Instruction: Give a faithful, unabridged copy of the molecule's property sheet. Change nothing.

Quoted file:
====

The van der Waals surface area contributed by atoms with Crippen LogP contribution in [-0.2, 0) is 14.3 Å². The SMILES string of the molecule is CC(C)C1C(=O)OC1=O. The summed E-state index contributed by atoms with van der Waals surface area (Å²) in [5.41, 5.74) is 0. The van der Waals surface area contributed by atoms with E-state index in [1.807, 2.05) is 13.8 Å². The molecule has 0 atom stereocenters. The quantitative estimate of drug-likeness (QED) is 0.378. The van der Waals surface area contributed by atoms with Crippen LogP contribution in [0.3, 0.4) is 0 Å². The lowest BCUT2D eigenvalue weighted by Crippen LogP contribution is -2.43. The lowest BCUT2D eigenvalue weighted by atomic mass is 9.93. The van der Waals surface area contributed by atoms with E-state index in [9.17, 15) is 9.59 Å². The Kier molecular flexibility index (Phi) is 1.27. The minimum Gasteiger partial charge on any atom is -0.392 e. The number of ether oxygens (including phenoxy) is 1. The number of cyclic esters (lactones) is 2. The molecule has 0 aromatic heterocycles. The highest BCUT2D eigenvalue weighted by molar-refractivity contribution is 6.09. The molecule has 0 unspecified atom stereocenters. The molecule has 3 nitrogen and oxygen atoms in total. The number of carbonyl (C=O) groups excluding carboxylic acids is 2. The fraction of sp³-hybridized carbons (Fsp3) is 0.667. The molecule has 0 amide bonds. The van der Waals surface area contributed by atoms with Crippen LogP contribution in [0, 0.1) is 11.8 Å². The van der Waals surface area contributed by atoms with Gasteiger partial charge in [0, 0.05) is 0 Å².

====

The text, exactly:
The van der Waals surface area contributed by atoms with Crippen LogP contribution in [-0.2, 0) is 14.3 Å². The SMILES string of the molecule is CC(C)C1C(=O)OC1=O. The summed E-state index contributed by atoms with van der Waals surface area (Å²) in [5.41, 5.74) is 0. The van der Waals surface area contributed by atoms with E-state index in [1.807, 2.05) is 13.8 Å². The molecule has 0 atom stereocenters. The quantitative estimate of drug-likeness (QED) is 0.378. The van der Waals surface area contributed by atoms with Crippen LogP contribution in [0.3, 0.4) is 0 Å². The lowest BCUT2D eigenvalue weighted by Crippen LogP contribution is -2.43. The lowest BCUT2D eigenvalue weighted by atomic mass is 9.93. The van der Waals surface area contributed by atoms with E-state index in [9.17, 15) is 9.59 Å². The Kier molecular flexibility index (Phi) is 1.27. The minimum Gasteiger partial charge on any atom is -0.392 e. The number of ether oxygens (including phenoxy) is 1. The number of cyclic esters (lactones) is 2. The molecule has 0 aromatic heterocycles. The highest BCUT2D eigenvalue weighted by molar-refractivity contribution is 6.09. The molecule has 0 unspecified atom stereocenters. The molecule has 3 nitrogen and oxygen atoms in total. The number of carbonyl (C=O) groups excluding carboxylic acids is 2. The fraction of sp³-hybridized carbons (Fsp3) is 0.667. The molecule has 0 amide bonds. The van der Waals surface area contributed by atoms with Crippen LogP contribution in [0, 0.1) is 11.8 Å². The van der Waals surface area contributed by atoms with Gasteiger partial charge in [0, 0.05) is 0 Å².